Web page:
The plane crash.
My mind jolts back to my Hellish reality as I wonder if turbulence can be so bad as to tear apart a plane bit by bit. I wonder what the point of seat belts is on a plane. Really. I always see pilots rolling extensive luggage behind them as they board the plane. I wonder if one of those parcels is a parachute. Is there a secret code pilots have—maybe the flight attendants are involved as well—in which they decide that the plane is done for? They announce the code over the loudspeaker, and it’s probably something innocuous so as not to frighten the passengers, something like “I heard Phoenix is hot this time of year.” And at this point, the flight attendants smile that plastered smile at the passengers and saunter to the back of the plane. And on the count of three, the doors are thrown open and the pilot jumps out followed by his harem of flight attendants, all equipped with parachutes that open to display the airplane’s logo to the suckers left above.
I wonder this as the plane jolts again. I wonder whether the pilot might provide an update on the status of the turbulence. I’m wondering why he doesn’t. And then I think to myself: why would he? If we were past the turbulence, he’d tell us so (or at least turn off the Fasten Seat Belt light). But if things were bad—scary bad—of course he’d keep quiet. Maybe he’s on the phone with his wife, telling her goodbye just in case. Or maybe he has to focus so hard on navigating through the turbulence that he can’t spare a moment to talk to the passengers.
My mind wanders one final time to an anecdote from my dad. He was on a flight, and after a bout of turbulence, the man next to him ordered a double shot.
“First time?” my dad asked. “You get used to the turbulence. It can’t really bring down a plane.”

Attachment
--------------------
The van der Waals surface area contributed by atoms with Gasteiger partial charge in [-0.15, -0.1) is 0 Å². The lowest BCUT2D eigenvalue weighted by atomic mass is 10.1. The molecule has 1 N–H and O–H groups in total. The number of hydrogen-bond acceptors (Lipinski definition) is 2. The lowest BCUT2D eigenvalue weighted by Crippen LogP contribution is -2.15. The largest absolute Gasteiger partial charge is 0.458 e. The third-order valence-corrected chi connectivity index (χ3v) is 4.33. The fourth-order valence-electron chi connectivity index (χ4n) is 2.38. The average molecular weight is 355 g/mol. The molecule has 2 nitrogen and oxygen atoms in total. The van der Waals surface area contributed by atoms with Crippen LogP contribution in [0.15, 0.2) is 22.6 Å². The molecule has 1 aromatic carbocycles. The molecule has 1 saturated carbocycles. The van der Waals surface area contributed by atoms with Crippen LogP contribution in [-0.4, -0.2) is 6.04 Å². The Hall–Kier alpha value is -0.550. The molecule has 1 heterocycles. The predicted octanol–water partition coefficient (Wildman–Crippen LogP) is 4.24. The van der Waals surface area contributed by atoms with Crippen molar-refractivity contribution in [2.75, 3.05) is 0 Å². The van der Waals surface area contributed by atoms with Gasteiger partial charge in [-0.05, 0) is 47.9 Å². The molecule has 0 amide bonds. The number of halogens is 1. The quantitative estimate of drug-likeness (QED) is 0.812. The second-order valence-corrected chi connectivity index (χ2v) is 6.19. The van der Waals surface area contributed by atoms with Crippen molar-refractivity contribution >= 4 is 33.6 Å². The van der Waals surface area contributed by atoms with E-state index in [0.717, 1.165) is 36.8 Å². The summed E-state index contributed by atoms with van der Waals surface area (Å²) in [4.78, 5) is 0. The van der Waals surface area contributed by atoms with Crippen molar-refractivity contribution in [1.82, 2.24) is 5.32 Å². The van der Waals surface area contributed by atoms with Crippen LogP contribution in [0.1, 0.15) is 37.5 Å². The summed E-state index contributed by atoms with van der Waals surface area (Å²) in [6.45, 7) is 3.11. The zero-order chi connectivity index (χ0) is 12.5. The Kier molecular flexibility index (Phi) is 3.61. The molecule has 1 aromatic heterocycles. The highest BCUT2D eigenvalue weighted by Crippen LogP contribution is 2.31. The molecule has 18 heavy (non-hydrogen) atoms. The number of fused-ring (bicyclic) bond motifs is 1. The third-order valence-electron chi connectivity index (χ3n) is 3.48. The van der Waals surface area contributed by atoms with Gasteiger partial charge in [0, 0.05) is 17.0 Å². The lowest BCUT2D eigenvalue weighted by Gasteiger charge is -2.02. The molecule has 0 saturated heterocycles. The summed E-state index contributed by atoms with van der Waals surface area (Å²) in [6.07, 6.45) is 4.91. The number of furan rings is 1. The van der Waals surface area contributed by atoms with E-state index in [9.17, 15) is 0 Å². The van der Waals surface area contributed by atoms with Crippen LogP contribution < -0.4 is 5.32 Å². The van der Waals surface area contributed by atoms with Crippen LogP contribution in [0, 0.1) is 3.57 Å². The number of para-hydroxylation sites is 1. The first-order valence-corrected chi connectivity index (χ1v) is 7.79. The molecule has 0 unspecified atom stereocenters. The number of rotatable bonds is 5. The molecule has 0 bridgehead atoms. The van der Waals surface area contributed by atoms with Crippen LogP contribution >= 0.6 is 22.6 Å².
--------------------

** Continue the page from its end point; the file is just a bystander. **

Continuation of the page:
“No,” the man said. “I’m a pilot. And if you knew what almost just happened to our plane, you’d be drinking too.” The man didn’t say anything more, and of course he could have been making it up, but it makes me wonder what pilots know/encounter/avoid that we the passengers will just never know.
* * *
After finishing the entry above, I forced myself back into “sleep mode,” the same mode I force myself into when watching a really bad movie or TV show. Kind of like “safe mode” on a PC when starting up after a particularly bad crash. Minimal awareness. At the hotel, I researched the purpose of seat belts on planes. It turns out that in 2010, an airplane hit such bad turbulence that passengers who weren’t buckled in were injured by being thrown against the wall and ceilings of the cabin when the plane lost altitude. Lost altitude! It’s a good thing I hadn’t researched that before hand.
We encountered little “Ralphie” again on the flight home: he was sitting behind us this time. He was sitting next to a stranger who insisted in engaging the boy in conversation over the entire course of the four-and-some-change-hour flight. This wouldn’t have been a problem except that the boy had no sense of volume control or appropriateness, and I could hear every scrap of his shrill conversation. But at least there wasn’t as much turbulence. Besides, it could have been worse: if the plane had crashed on some mysterious tropical island, little Ralphie could have been my next door neighbor for years to come!